How to measure the practical results of inclusion and diversity policies in companies
By Estela Cangerana
Talking about diversity and inclusion in companies goes far beyond establishing a more inclusive recruitment process. It is a path that includes constant efforts to make the corporate environment fairer and more welcoming to differences, aiming at the retention and development of all professionals, regardless of gender, race, origin, sexual orientation, presence or absence of disabilities. But this engagement, experts say, needs to come with impact metrics. Gains in reputation should also enter this account.
“There are many studies that already prove the effects of diversity and inclusion, but the question is how we can bring these differences into our context,” says Ana Laura Andrade, Talent Strategy leader at Mercer Consulting. The company, along with Edge Certifier, has devised a strategy to accelerate gender equality in organizations. “Companies have failed in their own pipeline. The data show us that the distortions are so great that if we don’t have discipline, focus and determination, we can’t bring about change”, she adds.
“One example of this, according to her, is the data on the exit rate of corporate executive level professionals, which is higher among women. “We need to see why the environment is leading to this,” she says. Andrade’s remarks were given during a morning of debates on “How diversity management contributes to a high performance culture”, promoted by the CCBC Diversity Commission, on November 5th.
“The event brought together the heads of diversity programs from various companies and experts to exchange experiences and discuss new avenues for the industry. On the agenda were also strategies to enhance the initiatives and measure their results. “Our goal is not only to spread the culture of diversity and inclusion, but also to help companies walk this path through best practice and results,” says lawyer Esther Nunes, former president of CCBC and coordinator of the Commission alongside the Consul and head of the Canadian Trade Commissioner Service in Brazil, Elise Racicot. “We believe diversity is not a challenge but a sign of strength. It makes both governments and society more efficient and fair,” adds Racicot.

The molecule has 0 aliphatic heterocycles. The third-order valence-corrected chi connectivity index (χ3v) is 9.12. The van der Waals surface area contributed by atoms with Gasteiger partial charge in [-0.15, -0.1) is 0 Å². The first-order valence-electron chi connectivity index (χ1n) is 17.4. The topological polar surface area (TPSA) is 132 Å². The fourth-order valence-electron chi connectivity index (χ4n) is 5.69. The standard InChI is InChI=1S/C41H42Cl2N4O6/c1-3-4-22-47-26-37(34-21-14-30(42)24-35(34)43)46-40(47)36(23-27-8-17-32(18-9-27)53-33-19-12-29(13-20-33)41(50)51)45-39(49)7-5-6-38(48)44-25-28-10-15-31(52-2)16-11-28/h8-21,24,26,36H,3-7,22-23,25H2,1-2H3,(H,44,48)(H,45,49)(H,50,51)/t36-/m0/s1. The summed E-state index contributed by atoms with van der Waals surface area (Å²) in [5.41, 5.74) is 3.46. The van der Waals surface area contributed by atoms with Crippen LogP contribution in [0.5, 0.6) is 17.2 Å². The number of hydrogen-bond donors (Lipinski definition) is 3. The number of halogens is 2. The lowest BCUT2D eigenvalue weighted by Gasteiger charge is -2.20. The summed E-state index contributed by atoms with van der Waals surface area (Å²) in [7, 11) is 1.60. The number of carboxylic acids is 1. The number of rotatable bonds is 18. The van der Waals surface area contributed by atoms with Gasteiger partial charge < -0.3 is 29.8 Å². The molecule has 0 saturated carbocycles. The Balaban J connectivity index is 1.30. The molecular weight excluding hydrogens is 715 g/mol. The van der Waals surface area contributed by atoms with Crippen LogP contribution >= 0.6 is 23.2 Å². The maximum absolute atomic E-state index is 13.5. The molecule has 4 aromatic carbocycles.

“Among companies that have made strides in seeking a more diverse and inclusive environment, some points are common. “The subject needs to be within the corporation’s strategic agenda. The commitment of top leadership is fundamental”, believes Flávia Vieira, Human Resources Officer at Bombardier, a company that is one of the references in the sector.
To achieve this involvement, we need to address the inertia and lack of awareness of the need to do something effective, according to Klabin’s Organizational Development and Diversity expert Inara Sanchez. “One of the biggest difficulties is facing unconscious biases and the thought that nothing needs to be done,” she explains. Fleury Group Sustainability Manager Daniel Périgo confirms: “We need to work hard with leaders to start breaking visions and paradigms. The healthcare sector is very conservative and technical, with many unconscious biases, such as the idea of only hiring professionals from large centers”, he says.
Both lead the initiatives of their companies in the area of diversity. Klabin, where Sanchez works, was a primarily male company until recently. The diversity program, which was introduced in 2017 with dispersed actions, has been gaining momentum and is beginning to produce its first results, with several projects that now involve aligned messages and all the company’s units. Female participation in the workforce, for example, which was only 10% by 2015, has now risen to 13%. Among the various efforts, a female leadership program, conversation circles and outreach were developed, and affinity groups are still being created.
Fleury Group, in turn, where Périgo works, had its first actions in the area in 2012, with subsequent revisions, and today works to create a more appropriate identity. “We are culturally diverse because we are in various states, from north to south of the country, but that does not mean that our identity is diverse,” he says. The project includes initiatives in the fields of positioning, engagement, communication, training and inclusion, embedded in a policy of valuing diversity. There are inclusive and apprenticeship programs for people with disabilities, maternity care and other actions for LGBT + employees.
In addition to the experiences of Mercer, Klabin, Fleury and Bombardier, the CCBC Diversity Committee event also provided an analysis of the negative impacts that a lack of social infrastructure, such as sanitation, has on women’s professional development. The study was presented by BRK Environmental CEO Teresa Vernaglia.
The event is part of a series of debates promoted by the Committee that has already published an e-book about the trends and challenges of having diversity and inclusion in hiring. Check out the material here.